lambda forms within a loop

Duncan Booth duncan.booth at invalid.invalid
Sun Oct 25 10:47:45 CET 2009


Michal Ostrowski <mostrows at gmail.com> wrote:

> def MakeLambdaBad():
>   a = []
>   for x in [1,2]:
>      a.append(lambda q:  x + q)
>   return a

Two things to remember when using lambda:

1. You can always replace lambda with one line function returning the same 
result. The only difference is that you have to give the function a name.
I think using named functions is usually clearer because it makes the code 
look a bit more visually distinct, not just part of some larger expression, 
but YMMV.

So your code could have been written:

def MakeLambdaBad():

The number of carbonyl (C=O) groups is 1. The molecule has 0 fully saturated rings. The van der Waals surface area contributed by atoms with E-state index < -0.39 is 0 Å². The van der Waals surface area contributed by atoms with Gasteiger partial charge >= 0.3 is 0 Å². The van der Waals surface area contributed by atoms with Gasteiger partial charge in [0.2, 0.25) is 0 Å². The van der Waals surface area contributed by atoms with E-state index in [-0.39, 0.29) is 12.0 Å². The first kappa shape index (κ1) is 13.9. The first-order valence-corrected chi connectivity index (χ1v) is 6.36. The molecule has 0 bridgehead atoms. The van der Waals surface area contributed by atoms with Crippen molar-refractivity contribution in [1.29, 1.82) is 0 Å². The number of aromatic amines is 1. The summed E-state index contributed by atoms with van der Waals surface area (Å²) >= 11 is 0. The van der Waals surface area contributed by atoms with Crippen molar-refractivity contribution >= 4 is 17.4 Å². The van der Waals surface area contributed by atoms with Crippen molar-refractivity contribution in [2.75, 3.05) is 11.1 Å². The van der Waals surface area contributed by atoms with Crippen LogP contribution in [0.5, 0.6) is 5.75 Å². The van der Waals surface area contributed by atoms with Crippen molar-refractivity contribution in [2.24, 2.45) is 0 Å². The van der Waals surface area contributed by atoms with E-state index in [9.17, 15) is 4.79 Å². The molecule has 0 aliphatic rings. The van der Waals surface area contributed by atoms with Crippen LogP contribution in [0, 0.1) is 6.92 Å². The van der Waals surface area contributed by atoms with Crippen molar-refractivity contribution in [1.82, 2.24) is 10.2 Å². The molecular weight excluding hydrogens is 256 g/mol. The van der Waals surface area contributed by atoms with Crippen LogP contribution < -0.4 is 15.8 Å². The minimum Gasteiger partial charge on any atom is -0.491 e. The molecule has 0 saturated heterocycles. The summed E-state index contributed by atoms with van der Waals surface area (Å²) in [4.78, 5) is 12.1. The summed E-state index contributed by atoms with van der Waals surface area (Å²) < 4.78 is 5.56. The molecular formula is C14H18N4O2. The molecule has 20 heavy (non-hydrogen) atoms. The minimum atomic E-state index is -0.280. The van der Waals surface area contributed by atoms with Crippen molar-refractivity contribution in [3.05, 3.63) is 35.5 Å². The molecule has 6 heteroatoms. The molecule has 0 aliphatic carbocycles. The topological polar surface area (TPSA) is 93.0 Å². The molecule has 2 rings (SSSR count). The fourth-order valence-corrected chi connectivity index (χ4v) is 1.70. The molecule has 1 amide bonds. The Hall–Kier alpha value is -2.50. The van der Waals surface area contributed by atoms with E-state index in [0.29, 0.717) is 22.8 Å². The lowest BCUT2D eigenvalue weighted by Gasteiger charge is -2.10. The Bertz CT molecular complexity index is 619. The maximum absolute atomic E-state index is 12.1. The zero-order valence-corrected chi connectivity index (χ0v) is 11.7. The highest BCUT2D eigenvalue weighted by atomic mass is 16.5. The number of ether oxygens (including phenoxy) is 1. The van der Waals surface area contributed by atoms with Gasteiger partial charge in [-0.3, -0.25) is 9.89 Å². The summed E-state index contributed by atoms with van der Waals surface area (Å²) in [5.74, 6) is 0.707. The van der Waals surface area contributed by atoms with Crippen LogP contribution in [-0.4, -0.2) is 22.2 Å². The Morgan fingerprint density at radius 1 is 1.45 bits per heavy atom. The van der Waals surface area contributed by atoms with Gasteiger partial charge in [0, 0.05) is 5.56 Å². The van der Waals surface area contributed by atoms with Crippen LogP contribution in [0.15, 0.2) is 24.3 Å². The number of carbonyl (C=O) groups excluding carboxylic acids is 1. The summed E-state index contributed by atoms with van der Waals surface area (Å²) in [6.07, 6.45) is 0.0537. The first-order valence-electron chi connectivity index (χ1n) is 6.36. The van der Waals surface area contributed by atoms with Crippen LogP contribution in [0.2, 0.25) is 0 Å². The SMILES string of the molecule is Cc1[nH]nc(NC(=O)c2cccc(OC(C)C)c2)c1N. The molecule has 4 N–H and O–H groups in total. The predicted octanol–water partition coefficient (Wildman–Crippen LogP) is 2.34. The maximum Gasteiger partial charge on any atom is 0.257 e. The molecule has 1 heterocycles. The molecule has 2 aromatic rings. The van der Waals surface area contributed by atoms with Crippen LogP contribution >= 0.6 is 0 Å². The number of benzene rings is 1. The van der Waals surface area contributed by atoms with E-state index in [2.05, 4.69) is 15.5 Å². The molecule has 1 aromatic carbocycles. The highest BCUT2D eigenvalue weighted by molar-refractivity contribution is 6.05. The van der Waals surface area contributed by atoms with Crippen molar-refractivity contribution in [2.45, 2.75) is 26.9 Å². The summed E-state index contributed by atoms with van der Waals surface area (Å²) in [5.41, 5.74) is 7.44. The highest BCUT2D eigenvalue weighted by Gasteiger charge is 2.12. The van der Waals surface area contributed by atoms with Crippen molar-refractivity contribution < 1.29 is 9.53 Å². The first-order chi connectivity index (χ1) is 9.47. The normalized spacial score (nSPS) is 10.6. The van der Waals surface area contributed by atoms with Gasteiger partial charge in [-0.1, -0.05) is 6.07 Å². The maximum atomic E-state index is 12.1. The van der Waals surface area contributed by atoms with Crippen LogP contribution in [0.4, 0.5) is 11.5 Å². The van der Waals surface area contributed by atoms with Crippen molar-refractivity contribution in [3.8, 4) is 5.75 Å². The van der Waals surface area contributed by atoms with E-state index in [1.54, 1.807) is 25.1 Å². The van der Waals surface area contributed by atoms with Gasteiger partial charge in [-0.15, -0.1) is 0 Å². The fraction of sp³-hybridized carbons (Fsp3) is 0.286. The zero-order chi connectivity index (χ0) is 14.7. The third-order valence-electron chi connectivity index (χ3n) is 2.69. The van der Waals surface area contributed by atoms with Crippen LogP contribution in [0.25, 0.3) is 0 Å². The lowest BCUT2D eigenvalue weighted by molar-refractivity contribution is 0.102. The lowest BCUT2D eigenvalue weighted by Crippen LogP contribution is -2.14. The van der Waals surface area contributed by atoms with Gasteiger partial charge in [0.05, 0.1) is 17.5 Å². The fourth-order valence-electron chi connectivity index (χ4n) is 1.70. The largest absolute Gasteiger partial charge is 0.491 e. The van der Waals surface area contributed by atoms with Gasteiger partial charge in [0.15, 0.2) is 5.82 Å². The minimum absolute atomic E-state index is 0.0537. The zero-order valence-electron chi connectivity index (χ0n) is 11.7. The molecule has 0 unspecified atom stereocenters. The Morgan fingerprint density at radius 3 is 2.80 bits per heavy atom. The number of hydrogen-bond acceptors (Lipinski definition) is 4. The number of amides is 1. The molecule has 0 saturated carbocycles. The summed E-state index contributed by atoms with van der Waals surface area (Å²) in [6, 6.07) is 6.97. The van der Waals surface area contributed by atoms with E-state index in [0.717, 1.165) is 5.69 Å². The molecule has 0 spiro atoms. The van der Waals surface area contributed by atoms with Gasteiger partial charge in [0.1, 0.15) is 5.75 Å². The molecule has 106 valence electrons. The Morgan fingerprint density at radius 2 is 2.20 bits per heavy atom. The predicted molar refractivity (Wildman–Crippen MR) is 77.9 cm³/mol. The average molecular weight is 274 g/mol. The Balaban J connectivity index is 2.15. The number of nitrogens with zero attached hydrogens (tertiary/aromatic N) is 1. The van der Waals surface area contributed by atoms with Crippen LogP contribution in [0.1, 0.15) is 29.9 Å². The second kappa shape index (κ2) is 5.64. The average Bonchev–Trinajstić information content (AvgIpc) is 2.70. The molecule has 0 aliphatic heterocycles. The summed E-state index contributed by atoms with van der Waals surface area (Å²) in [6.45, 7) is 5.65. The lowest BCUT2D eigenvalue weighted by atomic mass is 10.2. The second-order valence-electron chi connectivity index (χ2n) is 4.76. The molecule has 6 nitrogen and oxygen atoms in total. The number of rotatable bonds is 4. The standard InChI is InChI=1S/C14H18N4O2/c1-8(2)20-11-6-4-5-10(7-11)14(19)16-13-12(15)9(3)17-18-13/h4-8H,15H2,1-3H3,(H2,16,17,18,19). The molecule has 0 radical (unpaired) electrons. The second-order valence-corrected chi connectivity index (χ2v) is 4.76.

a = []
  for x in [1,2]:
     def baa(q): return x+q
     a.append(baa)
  return a

2. Except for argument defaults it is irrelevant where in a function the 
lambda or def is executed: the code it contains is not evaluated until the 
function is called.

So these are also the same as your original:

def MakeLambdaBad():
  def baa(q): return x+q
  a = []
  for x in [1,2]:
     a.append(baa)
  return a

or if you prefer the lambda:

def MakeLambdaBad():
  baa = lambda q: x+q
  a = []
  for x in [1,2]:
     a.append(baa)
  return a

or if you want the code a bit shorter:

def MakeLambdaBad():
  def baa(q): return x+q
  x = 2
  return [baa, baa]

In case of pedants: when I say irrelevant I mean of course irrelevant so 
long as the function has actually been defined before it is referenced.



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